The rights and obligations of Members of the National Assembly

The legal status of Members; the exercise of Members' rights

Members of the National Assembly shall be elected by direct and secret ballot by citizens eligible to vote, based on universal and equal suffrage in elections which guarantee the free expression of the voters' will in a manner laid down in a cardinal act (Article 2(1) of the Fundamental Law).

Unless an act or the Rules of Procedure provide otherwise, Members of the National Assembly exercise their rights personally (Sec. 28(5) of the Act).

Members of committees may participate in committee meetings personally or by proxy (Sec. 20(1) of the Act).

Right to be elected as officers – right to form organisations

In the absence of an exemption laid down in the Act, any Member of the National Assembly is eligible to be elected as an officer or as a member of a committee of the National Assembly (Sec. 28(3) of the Act).

As defined in Sec. 2(1)–(3) of the Resolution, the right to form a parliamentary group inures to Members of the National Assembly belonging to the same party provided that it had nominated a party list and won mandates in the most recent general election or to Members belonging to a legal successor to that party. Members of the National Assembly belonging to parties that nominated a common party list and won mandates in the most recent general election or to legal successors to those parties have the right to form a joint or independent parliamentary group in accordance with the provisions laid down in Sec. 2(1) and (3) of the Resolution (Sec. 1(1) of the Resolution).

Members of the National Assembly may form certain special interest groups to achieve goals that are unrelated to their activities as Members; these groups, however, are not classified as parliamentary groups (Sec. 6 of the Resolution).

Rights and obligations to participate and attend

Members have rights and obligations to play an active role in the work of the National Assembly and to promote its operation. Members are under obligation to attend sittings of Parliament and meetings of the parliamentary committee of which they are a member (Sec. 28(1) of the Act).

Except for members of the government and ministers of state, all Members of the National Assembly must be afforded the opportunity to participate in the work of at least one committee as laid down in Sec. 14(1) (Sec. 17(2) of the Act).

Members representing a nationality, Members awarded a mandate as candidates on a nationality list and nationality advocates may use their mother tongue when taking the floor and in documents submitted, provided that they indicate their intention to use their mother tongue (Sec. 38/B(1)–(2) of the Act).[2]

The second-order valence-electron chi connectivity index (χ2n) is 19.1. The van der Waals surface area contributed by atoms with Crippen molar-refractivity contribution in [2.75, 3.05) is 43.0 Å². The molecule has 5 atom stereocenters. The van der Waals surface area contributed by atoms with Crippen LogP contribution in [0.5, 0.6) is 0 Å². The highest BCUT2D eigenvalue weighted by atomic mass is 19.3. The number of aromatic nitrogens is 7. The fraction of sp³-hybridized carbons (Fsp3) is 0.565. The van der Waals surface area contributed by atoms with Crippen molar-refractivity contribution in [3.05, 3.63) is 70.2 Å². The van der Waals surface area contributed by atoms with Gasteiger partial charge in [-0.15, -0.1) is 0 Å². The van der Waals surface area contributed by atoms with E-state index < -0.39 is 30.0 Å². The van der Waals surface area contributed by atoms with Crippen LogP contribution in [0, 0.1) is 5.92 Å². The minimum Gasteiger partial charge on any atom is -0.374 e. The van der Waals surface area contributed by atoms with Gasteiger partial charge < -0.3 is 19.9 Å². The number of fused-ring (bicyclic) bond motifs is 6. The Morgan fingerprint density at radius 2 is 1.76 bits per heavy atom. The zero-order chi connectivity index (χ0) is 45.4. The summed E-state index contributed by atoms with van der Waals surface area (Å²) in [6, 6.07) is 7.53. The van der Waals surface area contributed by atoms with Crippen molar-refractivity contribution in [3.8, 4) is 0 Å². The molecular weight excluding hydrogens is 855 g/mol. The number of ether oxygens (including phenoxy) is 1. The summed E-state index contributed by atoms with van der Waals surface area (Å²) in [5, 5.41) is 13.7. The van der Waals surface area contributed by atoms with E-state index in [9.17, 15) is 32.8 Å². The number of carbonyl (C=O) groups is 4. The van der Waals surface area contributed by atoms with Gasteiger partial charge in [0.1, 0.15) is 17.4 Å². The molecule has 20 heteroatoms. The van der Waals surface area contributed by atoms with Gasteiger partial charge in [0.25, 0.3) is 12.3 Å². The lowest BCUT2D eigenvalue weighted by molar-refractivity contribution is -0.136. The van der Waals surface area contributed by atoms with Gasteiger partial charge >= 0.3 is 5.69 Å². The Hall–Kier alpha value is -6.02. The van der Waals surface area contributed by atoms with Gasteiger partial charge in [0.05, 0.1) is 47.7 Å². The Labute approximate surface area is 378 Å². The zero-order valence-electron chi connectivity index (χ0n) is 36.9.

They may also request that their remarks made pursuant to Sec. 38/B(2) of the Act be recorded in the report of proceedings in their mother tongue (Sec. 131(4) of the Resolution).

Members taking the floor may use Hungarian sign language (Sec. 38/C(1) of the Act).

When the presiding chair takes the floor away from a speaker without a reminder and a warning, the speaker may request an ad hoc opinion from the Committee on the Rules of Procedure (Sec. 49(1) of the Act).

Members may request to be given the floor on urgent matters following the orders of the day (Sec. 18(9) of the Resolution).

Members may take the floor for one minute to make a proposal concerning the orders of the day or a point on the orders of the day (Sec. 19(1) of the Resolution).

If personally affected, Members may request permission to take the floor in a debate which is subject to a strict order of discussion (Sec. 20(1) of the Resolution).

During a discussion of proposed legislation, proposed resolutions or proposed policy statements and during a policy debate, the principal speaker of a parliamentary group and Members of the National Assembly who request permission to take the floor in advance in writing may address Parliament from the podium (Sec. 23(1) of the Resolution).

Members may register to take the floor during the general debate of a legislative proposal (Sec. 35(1) of the Resolution).

When Parliament has closed a debate, it may be addressed by the following (pursuant to Sec. 39(2) of the Resolution):

  • one Member of the National Assembly from each parliamentary group;
  • the first nationality MP to register to take the floor on an item on the orders of the day affecting nationality interests or rights;
  • the first independent Member to register to take the floor; and
  • the first nationality advocate to register to take the floor on an item on the orders of the day affecting nationality interests or rights, provided no other nationality MP has taken the floor.

In the debate on a proposed amendment, the following may take the floor for the following amount of time prior to the final vote (pursuant to Sec. 54(3) of the Resolution):

  • parliamentary groups are allowed five minutes each;
  • a nationality MP or nationality advocate invited to speak on behalf of the Committee Representing Nationalities on an item on the orders of the day affecting nationality interests or rights is permitted five minutes; and
  • independent Members are allotted a total of three minutes.

After the proposer has spoken on a subject entered in the Order Book, he or she may speak again in response to remarks that may be made by the following (pursuant to Sec. 58(6) of the Resolution):

  • one Member of the National Assembly from each parliamentary group;